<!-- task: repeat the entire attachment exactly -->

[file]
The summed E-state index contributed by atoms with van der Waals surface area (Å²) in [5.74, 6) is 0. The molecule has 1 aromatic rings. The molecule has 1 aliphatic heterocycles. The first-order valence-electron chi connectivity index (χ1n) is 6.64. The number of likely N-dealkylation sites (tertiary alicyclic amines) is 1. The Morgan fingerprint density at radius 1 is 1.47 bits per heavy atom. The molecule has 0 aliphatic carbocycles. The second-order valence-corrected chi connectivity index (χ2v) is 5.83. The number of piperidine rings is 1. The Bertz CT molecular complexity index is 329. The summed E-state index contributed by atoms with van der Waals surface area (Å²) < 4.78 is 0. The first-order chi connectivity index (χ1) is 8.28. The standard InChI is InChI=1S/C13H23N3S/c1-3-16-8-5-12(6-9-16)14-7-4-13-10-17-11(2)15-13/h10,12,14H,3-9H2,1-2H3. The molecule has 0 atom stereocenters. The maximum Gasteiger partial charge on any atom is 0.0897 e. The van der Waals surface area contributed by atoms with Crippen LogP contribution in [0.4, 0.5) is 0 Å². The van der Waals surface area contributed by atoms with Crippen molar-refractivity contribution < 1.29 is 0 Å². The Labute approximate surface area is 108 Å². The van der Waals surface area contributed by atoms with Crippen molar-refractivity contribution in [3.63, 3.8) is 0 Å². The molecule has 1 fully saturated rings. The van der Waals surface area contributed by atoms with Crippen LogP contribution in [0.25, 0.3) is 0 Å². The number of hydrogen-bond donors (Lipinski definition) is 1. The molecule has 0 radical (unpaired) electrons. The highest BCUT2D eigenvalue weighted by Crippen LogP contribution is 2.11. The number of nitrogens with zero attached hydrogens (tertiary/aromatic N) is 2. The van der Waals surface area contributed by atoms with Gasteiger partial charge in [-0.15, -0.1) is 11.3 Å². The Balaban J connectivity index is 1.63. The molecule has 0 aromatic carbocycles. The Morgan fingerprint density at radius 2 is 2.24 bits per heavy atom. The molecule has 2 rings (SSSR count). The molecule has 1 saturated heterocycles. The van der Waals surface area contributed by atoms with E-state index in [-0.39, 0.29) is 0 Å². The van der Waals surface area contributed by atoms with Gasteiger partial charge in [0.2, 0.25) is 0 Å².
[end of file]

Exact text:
The summed E-state index contributed by atoms with van der Waals surface area (Å²) in [5.74, 6) is 0. The molecule has 1 aromatic rings. The molecule has 1 aliphatic heterocycles. The first-order valence-electron chi connectivity index (χ1n) is 6.64. The number of likely N-dealkylation sites (tertiary alicyclic amines) is 1. The Morgan fingerprint density at radius 1 is 1.47 bits per heavy atom. The molecule has 0 aliphatic carbocycles. The second-order valence-corrected chi connectivity index (χ2v) is 5.83. The number of piperidine rings is 1. The Bertz CT molecular complexity index is 329. The summed E-state index contributed by atoms with van der Waals surface area (Å²) < 4.78 is 0. The first-order chi connectivity index (χ1) is 8.28. The standard InChI is InChI=1S/C13H23N3S/c1-3-16-8-5-12(6-9-16)14-7-4-13-10-17-11(2)15-13/h10,12,14H,3-9H2,1-2H3. The molecule has 0 atom stereocenters. The maximum Gasteiger partial charge on any atom is 0.0897 e. The van der Waals surface area contributed by atoms with Crippen LogP contribution in [0.4, 0.5) is 0 Å². The van der Waals surface area contributed by atoms with Crippen molar-refractivity contribution < 1.29 is 0 Å². The Labute approximate surface area is 108 Å². The van der Waals surface area contributed by atoms with Crippen molar-refractivity contribution in [3.63, 3.8) is 0 Å². The molecule has 1 fully saturated rings. The van der Waals surface area contributed by atoms with Crippen LogP contribution in [0.25, 0.3) is 0 Å². The number of hydrogen-bond donors (Lipinski definition) is 1. The molecule has 0 radical (unpaired) electrons. The highest BCUT2D eigenvalue weighted by Crippen LogP contribution is 2.11. The number of nitrogens with zero attached hydrogens (tertiary/aromatic N) is 2. The van der Waals surface area contributed by atoms with Gasteiger partial charge in [-0.15, -0.1) is 11.3 Å². The Balaban J connectivity index is 1.63. The molecule has 0 aromatic carbocycles. The Morgan fingerprint density at radius 2 is 2.24 bits per heavy atom. The molecule has 2 rings (SSSR count). The molecule has 1 saturated heterocycles. The van der Waals surface area contributed by atoms with E-state index in [-0.39, 0.29) is 0 Å². The van der Waals surface area contributed by atoms with Gasteiger partial charge in [0.2, 0.25) is 0 Å².